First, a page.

Saturday, January 28, 2017

Sometimes the past opens like a newly turned page.

Thursday, January 26, 2017

"Time and space - time to be alone, space
to move about - these may well become the
great scarcities of tomorrow."

from Autumn Across America, 1956
by Edwin way Teale

Saturday, January 21, 2017

Ordinary life does not interest me. I seek only the high moments. 
I am in accord with the surrealists, searching for the marvelous.

Anais Nin

Thursday, January 19, 2017

Venice was very much a de Chirico moment, one of our favourite 
artists, with it's statues and plazas and vistas glimpsed between
lovely buildings coloured in muted earth tones.

"Art is the fatal net which catches these strange moments 
on the wing like mysterious butterflies, fleeing the innocence 
and distraction of common men."

by Giorgio de Chirico

Monday, January 16, 2017

Canadian Poetry Gift

"With sealed eyes, still bosom,
And folded feet I fare
To that country under dream
Where Eternity and Time
Are two sides of a drum."

BY A.J.M. SMITH (News of the Phoenix) 1943

Last week I received a gift of some beautiful old
Canadian poetry books, many inscribed by the authors, as well
 as a lovely collection of books by and about Dylan Thomas.

What a special and generous gift.

"Now lift your eyes
To see the nightly patterned skies
How did they come there
The Hunter and his Dog, The Virgin and the Bear?"

from Ideas of Order
by Jay MacPherson (Nineteen Poems) June 1952

"There is a mountain  everyone must climb,
Different for all and yet it is the same.
We start to climb before we have a name,
And nick the summit in our nick of time."

from The Mountain
by Robert Finch (The Strength of the Hills) 1948

Sunday, January 8, 2017

"Time is measured in change
whether by the movement of
instruments or in the appearance
of our bodies. We often feel the 
need to escape to places where time 
will not follow. To the solitude of a 
cathedral or an untouched forest
floor. Here, as we contemplate the
scope of human existence, we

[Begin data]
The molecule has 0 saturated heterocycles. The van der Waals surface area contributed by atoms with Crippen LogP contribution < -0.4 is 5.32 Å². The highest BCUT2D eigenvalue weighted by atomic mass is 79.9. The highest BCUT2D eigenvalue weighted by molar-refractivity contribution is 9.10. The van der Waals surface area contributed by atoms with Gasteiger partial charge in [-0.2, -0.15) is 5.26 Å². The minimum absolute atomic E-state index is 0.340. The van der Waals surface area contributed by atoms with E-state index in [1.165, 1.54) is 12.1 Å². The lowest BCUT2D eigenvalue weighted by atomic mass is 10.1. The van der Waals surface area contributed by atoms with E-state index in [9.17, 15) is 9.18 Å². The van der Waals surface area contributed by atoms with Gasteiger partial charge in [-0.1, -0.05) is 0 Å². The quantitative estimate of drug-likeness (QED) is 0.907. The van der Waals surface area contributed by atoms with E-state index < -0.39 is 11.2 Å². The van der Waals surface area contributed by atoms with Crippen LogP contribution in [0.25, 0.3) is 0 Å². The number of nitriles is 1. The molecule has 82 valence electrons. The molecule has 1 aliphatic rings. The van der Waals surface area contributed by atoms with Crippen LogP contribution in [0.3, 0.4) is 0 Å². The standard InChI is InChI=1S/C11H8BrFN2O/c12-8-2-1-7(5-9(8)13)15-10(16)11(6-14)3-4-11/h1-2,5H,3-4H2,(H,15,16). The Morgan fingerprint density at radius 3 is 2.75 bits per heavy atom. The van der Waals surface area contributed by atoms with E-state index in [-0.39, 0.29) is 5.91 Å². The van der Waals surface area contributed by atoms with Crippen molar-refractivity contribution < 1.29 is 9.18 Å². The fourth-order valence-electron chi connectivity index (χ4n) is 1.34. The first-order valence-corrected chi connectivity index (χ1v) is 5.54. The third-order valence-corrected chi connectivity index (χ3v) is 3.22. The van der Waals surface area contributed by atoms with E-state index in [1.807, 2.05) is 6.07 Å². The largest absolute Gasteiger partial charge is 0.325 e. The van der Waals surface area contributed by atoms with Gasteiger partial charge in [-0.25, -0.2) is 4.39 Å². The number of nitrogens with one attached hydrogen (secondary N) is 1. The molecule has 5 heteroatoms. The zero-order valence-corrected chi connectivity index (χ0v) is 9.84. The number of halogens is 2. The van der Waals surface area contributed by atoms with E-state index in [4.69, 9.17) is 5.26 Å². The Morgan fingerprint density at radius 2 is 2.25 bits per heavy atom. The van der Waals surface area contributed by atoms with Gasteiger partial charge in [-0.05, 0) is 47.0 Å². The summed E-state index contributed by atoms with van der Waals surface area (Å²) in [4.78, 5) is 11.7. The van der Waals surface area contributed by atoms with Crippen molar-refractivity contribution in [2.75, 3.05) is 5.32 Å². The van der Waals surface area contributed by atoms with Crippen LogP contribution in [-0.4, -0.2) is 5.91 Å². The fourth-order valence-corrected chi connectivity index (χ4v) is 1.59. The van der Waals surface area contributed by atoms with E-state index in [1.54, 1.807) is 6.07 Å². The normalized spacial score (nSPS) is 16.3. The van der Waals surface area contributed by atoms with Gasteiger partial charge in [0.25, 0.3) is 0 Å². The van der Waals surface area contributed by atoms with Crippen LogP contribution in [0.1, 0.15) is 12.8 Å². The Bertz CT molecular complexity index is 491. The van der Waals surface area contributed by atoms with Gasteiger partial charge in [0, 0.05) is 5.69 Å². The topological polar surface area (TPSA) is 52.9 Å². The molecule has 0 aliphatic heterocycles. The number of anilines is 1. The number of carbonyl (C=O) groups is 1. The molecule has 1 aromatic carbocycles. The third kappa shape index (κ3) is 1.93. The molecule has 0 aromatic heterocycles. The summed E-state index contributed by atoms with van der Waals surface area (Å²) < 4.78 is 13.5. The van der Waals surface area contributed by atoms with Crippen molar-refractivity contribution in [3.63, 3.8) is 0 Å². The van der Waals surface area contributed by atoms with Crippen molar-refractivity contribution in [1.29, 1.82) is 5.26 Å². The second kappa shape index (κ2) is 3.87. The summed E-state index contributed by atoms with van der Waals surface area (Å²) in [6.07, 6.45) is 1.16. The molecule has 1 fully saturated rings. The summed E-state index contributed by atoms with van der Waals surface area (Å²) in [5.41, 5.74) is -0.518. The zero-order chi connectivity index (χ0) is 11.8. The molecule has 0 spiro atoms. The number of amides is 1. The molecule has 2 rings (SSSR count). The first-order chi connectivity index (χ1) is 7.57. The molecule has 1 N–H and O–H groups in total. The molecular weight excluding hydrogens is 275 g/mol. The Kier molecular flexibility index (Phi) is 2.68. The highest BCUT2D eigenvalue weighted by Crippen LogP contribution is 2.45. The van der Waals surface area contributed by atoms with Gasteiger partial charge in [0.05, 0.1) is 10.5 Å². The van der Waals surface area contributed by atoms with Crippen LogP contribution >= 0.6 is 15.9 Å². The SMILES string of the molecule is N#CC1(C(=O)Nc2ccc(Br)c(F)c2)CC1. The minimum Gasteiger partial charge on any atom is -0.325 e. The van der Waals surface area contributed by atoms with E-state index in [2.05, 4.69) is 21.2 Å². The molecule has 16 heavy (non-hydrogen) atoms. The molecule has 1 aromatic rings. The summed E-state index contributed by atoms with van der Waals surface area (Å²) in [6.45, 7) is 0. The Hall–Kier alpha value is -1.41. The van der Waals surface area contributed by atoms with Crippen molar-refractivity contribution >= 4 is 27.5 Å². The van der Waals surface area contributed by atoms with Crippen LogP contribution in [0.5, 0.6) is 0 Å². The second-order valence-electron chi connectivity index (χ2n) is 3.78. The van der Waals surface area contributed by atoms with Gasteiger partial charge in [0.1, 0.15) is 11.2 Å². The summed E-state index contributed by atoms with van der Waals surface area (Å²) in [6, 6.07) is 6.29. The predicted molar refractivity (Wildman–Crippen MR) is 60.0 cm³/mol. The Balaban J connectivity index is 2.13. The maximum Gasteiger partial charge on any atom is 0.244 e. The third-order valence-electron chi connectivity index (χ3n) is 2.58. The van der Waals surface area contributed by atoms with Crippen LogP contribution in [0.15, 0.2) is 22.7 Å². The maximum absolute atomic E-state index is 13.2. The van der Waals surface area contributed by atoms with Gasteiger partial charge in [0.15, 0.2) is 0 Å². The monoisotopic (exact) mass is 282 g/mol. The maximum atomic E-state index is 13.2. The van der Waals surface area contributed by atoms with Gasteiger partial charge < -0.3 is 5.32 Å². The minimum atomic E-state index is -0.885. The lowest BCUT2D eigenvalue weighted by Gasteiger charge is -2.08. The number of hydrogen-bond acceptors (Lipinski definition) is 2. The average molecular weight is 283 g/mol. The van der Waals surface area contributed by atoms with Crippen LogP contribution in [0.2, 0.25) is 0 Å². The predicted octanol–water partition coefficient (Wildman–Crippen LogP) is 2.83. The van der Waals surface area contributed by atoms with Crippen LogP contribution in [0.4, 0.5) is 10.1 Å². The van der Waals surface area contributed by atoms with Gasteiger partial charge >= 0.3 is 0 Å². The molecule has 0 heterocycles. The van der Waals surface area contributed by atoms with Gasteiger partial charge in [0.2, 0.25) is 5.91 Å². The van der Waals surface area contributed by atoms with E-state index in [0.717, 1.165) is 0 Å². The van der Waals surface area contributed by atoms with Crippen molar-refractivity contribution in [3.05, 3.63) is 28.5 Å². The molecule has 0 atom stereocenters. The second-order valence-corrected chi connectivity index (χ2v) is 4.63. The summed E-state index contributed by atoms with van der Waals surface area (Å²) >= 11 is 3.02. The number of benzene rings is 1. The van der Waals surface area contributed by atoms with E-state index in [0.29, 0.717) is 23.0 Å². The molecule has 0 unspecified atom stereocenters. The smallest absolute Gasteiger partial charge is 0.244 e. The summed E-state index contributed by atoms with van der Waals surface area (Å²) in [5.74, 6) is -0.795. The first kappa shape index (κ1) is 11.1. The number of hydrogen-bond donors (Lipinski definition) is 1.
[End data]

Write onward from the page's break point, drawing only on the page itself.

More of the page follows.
cannot forget that even cathedrals
crumble and forests die. The 
computations of astronomers bear
witness to the gradual alteration 
of the constellations as the stars
move across the firmament. The 
works of nature and man disintegrate
and are gone,  and nothing endures
on the vault of the sky of the surface
of the sea. Only the shapes of the
land seem eternal."

from A Vanished World, T
he Dinosaurs of Western Canada

by Dale A. Russell

Saturday, January 7, 2017

"I obtain great satisfaction out of using my intellect. "

Temple Grandin

Friday, January 6, 2017

Beyond The Fields We Know

From my favourite blog, one I have followed many years.

Resolutions this year??? No resolutions scrawled on paper 
or etched in stone, only the same old work in progress 
- trying to be fully present and paying attention, cultivating 
an intimate connection with my native woods and fields, 
getting out of my own way and letting the camera see 
what it will see, just breathing, in and out, in and out.  
In the words of Surya Das, 

"There's nothing to do but remain in the view".

stripped bare,
 in the cold the trees let fall ~

a new beauty.


Sunday, January 1, 2017

"Within the last few decades, since the complete triumph
of industrialization, the image of our earth's surface has been
entirely altered and rearranged; every city and landscape in
the world has suffered monstrous change and a corresponding
revolution has swept the souls and minds of men.
In the years since the outbreak of the world war this
development has been so rapid that one can without
exaggeration announce the death and destruction 
of that culture in which we older people were educated
as children and which seemed to us at that time eternal
and immutable."

 from Our Age's Yearning for a Philosophy of Life 
1926-1927 by Hermann Hesse

Hermann Hesse, My Belief, Essays on Life and Art

I have dipped into this book hundreds of times, simply to 
read, not necessarily taking much from it, often not 
finishing the essay. So why have I placed this book by my
bed for so many years? In these essays Hesse demonstrates
that there is a life of the mind. That someone read and 
thought about our intellectual history, our spirituality, our 
morality. He mulled over what he has read and heard and 
experienced in an attempt to understand his place in the
world and that of his fellows. And I suspect this is a 
worthwhile pursuit, an subject that everyone would 
be better off reflecting on and working through.

" Over there the pale snow lay in a different fashion
than on my roof, over there the beech forest and the

black pine trees were indescribably beautiful and 
reserved in a way I never saw in my neighborhood;
perhaps God Himself walked over there along the 
slopes, and whoever met Him there could touch Him
and speak to Him and look closely into His eyes."

from At Year's End 1904
              by Hermann Hesse